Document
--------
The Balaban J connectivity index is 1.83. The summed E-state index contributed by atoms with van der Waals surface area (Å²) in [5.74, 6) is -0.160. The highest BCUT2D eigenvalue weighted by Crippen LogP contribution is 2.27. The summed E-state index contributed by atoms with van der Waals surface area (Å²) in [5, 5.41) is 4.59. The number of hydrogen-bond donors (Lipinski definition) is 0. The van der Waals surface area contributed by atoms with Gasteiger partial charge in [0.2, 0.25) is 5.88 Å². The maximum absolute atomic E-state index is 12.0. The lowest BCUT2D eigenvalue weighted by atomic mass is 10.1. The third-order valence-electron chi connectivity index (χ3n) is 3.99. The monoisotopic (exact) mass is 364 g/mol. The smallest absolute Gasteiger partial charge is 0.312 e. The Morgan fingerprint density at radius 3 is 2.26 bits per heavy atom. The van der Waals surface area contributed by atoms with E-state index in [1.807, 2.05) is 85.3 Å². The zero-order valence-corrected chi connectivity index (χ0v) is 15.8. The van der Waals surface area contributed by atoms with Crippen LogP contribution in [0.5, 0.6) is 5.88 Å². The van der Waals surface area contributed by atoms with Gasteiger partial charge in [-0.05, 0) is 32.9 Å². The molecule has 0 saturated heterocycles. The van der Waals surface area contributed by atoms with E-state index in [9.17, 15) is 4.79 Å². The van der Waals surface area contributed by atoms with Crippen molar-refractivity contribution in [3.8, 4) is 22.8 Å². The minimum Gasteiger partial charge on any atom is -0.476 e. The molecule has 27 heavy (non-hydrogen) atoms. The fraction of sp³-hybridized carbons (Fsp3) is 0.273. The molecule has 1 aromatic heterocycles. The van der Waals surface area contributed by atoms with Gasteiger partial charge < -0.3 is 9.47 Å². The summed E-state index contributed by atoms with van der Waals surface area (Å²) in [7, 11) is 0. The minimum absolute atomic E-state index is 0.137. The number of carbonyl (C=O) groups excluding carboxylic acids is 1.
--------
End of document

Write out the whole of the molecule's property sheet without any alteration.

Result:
The Balaban J connectivity index is 1.83. The summed E-state index contributed by atoms with van der Waals surface area (Å²) in [5.74, 6) is -0.160. The highest BCUT2D eigenvalue weighted by Crippen LogP contribution is 2.27. The summed E-state index contributed by atoms with van der Waals surface area (Å²) in [5, 5.41) is 4.59. The number of hydrogen-bond donors (Lipinski definition) is 0. The van der Waals surface area contributed by atoms with Gasteiger partial charge in [0.2, 0.25) is 5.88 Å². The maximum absolute atomic E-state index is 12.0. The lowest BCUT2D eigenvalue weighted by atomic mass is 10.1. The third-order valence-electron chi connectivity index (χ3n) is 3.99. The monoisotopic (exact) mass is 364 g/mol. The smallest absolute Gasteiger partial charge is 0.312 e. The Morgan fingerprint density at radius 3 is 2.26 bits per heavy atom. The van der Waals surface area contributed by atoms with E-state index in [1.807, 2.05) is 85.3 Å². The zero-order valence-corrected chi connectivity index (χ0v) is 15.8. The van der Waals surface area contributed by atoms with Crippen LogP contribution in [0.5, 0.6) is 5.88 Å². The van der Waals surface area contributed by atoms with Gasteiger partial charge in [-0.05, 0) is 32.9 Å². The molecule has 0 saturated heterocycles. The van der Waals surface area contributed by atoms with E-state index in [9.17, 15) is 4.79 Å². The van der Waals surface area contributed by atoms with Crippen molar-refractivity contribution in [3.8, 4) is 22.8 Å². The minimum Gasteiger partial charge on any atom is -0.476 e. The molecule has 27 heavy (non-hydrogen) atoms. The fraction of sp³-hybridized carbons (Fsp3) is 0.273. The molecule has 1 aromatic heterocycles. The van der Waals surface area contributed by atoms with Gasteiger partial charge < -0.3 is 9.47 Å². The summed E-state index contributed by atoms with van der Waals surface area (Å²) in [7, 11) is 0. The minimum absolute atomic E-state index is 0.137. The number of carbonyl (C=O) groups excluding carboxylic acids is 1.